Materials as stem cell regulators

An Erratum to this article was published on 20 June 2014

This article has been updated

Abstract

The stem cell/material interface is a complex, dynamic microenvironment in which the cell and the material cooperatively dictate one another's fate: the cell by remodelling its surroundings, and the material through its inherent properties (such as adhesivity, stiffness, nanostructure or degradability). Stem cells in contact with materials are able to sense their properties, integrate cues via signal propagation and ultimately translate parallel signalling information into cell fate decisions. However, discovering the mechanisms by which stem cells respond to inherent material characteristics is challenging because of the highly complex, multicomponent signalling milieu present in the stem cell environment. In this Review, we discuss recent evidence that shows that inherent material properties may be engineered to dictate stem cell fate decisions, and overview a subset of the operative signal transduction mechanisms that have begun to emerge. Further developments in stem cell engineering and mechanotransduction are poised to have substantial implications for stem cell biology and regenerative medicine.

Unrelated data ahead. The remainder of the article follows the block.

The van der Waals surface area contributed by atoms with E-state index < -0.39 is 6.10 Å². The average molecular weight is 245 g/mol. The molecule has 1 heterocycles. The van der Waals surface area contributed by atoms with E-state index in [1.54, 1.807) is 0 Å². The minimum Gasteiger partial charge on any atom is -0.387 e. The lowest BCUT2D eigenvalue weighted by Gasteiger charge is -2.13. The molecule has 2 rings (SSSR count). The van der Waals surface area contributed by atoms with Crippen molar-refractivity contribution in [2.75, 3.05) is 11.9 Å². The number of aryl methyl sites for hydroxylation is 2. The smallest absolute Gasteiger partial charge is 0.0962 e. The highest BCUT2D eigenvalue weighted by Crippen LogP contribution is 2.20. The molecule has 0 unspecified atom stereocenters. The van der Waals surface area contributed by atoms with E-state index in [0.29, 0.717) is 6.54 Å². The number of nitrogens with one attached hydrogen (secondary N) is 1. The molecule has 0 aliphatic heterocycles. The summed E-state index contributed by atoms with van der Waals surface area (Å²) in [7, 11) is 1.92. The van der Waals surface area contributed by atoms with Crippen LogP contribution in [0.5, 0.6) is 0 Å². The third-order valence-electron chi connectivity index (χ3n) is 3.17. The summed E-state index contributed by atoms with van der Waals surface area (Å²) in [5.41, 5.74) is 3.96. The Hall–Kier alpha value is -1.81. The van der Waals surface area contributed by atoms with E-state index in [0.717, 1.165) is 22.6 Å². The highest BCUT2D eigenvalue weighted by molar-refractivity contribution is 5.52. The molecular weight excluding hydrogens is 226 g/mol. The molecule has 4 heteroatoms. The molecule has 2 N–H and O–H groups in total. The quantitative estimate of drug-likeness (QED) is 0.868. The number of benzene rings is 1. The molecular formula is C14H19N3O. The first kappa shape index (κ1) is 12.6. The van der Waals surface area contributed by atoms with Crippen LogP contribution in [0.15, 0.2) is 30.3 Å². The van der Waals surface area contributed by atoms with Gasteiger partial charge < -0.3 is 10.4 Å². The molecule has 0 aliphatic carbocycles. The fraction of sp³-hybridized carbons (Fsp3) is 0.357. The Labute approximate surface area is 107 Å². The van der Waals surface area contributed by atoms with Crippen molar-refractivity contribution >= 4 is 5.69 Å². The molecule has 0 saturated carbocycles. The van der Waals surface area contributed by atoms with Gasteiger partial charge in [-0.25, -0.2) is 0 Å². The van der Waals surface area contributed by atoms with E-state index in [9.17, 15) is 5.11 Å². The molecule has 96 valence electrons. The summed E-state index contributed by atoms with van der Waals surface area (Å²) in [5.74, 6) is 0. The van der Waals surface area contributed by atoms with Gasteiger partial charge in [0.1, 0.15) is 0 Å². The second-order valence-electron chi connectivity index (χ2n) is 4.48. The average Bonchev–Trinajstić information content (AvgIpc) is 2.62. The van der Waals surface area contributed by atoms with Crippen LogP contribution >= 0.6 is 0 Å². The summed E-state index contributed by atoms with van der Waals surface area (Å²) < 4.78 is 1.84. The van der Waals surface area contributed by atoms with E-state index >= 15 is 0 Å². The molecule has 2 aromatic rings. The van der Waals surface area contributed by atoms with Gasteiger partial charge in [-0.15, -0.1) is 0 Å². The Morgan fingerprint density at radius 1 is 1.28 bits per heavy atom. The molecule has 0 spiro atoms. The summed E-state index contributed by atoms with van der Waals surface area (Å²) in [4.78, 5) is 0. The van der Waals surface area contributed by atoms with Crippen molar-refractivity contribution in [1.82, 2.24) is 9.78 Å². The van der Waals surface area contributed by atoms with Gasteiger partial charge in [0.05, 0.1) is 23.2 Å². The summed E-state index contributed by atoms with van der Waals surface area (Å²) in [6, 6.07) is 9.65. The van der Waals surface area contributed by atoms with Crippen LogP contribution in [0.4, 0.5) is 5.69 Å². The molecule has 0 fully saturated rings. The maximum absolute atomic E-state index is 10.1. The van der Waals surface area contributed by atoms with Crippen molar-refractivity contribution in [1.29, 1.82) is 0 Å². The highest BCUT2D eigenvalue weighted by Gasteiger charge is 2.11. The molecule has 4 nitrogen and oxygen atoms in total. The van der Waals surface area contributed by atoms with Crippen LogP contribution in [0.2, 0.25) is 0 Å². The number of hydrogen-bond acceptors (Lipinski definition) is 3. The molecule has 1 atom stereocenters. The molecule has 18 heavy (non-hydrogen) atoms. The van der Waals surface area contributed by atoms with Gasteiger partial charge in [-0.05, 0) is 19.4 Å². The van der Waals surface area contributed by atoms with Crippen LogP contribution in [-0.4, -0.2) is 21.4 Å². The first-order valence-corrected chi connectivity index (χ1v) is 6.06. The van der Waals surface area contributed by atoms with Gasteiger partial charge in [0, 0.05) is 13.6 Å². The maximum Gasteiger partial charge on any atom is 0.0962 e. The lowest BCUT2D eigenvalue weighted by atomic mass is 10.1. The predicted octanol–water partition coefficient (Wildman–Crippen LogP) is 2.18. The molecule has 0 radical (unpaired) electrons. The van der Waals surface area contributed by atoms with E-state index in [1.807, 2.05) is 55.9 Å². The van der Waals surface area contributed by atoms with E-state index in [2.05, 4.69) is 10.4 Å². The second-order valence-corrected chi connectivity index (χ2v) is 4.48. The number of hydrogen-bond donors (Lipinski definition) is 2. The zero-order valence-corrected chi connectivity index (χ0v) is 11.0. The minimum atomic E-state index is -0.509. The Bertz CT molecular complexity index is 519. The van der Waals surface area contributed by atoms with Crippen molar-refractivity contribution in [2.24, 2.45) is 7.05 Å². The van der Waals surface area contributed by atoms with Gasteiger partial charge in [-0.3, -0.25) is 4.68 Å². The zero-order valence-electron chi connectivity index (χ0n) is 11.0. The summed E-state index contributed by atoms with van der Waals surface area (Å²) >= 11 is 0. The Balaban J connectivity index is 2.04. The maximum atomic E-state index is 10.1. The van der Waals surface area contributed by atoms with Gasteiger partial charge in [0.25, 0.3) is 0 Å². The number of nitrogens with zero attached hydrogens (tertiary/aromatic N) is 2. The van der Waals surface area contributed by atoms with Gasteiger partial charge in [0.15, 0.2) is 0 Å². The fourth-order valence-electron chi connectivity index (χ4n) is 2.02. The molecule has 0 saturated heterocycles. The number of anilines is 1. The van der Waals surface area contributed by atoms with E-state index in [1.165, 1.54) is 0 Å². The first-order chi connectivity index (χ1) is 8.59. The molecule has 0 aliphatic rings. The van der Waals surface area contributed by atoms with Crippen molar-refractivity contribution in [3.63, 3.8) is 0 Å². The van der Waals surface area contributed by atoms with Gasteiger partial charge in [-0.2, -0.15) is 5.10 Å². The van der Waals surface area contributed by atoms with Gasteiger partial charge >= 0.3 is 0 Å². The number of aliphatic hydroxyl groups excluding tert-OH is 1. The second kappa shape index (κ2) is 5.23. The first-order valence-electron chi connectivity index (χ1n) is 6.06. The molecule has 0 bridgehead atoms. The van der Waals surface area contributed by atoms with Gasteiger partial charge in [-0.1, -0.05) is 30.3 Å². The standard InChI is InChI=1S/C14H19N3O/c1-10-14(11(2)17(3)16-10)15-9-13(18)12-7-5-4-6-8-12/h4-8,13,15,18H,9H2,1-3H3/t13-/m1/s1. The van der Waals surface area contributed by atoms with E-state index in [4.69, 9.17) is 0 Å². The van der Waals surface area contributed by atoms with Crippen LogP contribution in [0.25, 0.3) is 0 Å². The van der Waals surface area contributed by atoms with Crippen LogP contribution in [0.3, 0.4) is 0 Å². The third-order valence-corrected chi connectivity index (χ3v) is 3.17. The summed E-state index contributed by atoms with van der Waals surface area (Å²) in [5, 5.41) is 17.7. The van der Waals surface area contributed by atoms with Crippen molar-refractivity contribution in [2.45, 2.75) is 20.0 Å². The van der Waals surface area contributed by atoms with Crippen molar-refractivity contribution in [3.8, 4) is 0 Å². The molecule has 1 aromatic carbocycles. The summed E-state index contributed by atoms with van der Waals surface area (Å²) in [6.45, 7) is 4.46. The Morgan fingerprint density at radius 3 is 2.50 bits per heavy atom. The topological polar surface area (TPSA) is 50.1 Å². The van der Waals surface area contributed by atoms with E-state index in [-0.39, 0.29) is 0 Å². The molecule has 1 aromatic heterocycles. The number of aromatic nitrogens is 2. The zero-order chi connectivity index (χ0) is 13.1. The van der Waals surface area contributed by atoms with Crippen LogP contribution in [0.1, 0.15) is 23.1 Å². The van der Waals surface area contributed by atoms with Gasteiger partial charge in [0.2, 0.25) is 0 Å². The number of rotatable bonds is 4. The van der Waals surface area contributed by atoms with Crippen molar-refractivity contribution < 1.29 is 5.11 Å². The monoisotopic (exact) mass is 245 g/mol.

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Figure 1: Inherent material properties.
Figure 2: Stiffness, nanotopography and chemical functionality influence the behaviour of human mesenchymal stem cells.
Figure 3: Cell–material interactions established at the outset but evolving during the course of cell culture regulate the behaviour of mesenchymal stem cells (MSCs).
Figure 4: 'Give and take' at the stem cell/material interface.
Figure 5: Autocatalytic processes in stem cell culture.
Figure 6: Materials-based signalling mechanisms within cells.

Change history

  • 22 May 2014

    In the version of this Review Article originally published, Fig. 6 was incorrect; it has now been replaced by the correct figure in the online versions of the Review Article.

  • 20 June 2014

    Nature Materials 13, 547–557 (2014); published online 21 May 2014; corrected after print 22 May 2014. In the version of this Review Article originally published, Fig. 6 was incorrect; it should have been as shown below. This error has now been corrected in the online versions of the Review Article.

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Acknowledgements

We thank M. Kinney for assistance with schematics, and acknowledge support from the National Institutes of Health (grants R01HL093282 to W.L.M., R01GM088291 and TR01AR062006 to T.C.M., and DP02OD006460 and R21HL106529 to A.J.E.) and the National Science Foundation (grants DMR1306482 and DMR1105591 to W.L.M.).

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Correspondence to William L. Murphy.

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Murphy, W., McDevitt, T. & Engler, A. Materials as stem cell regulators. Nature Mater 13, 547–557 (2014). https://doi.org/10.1038/nmat3937

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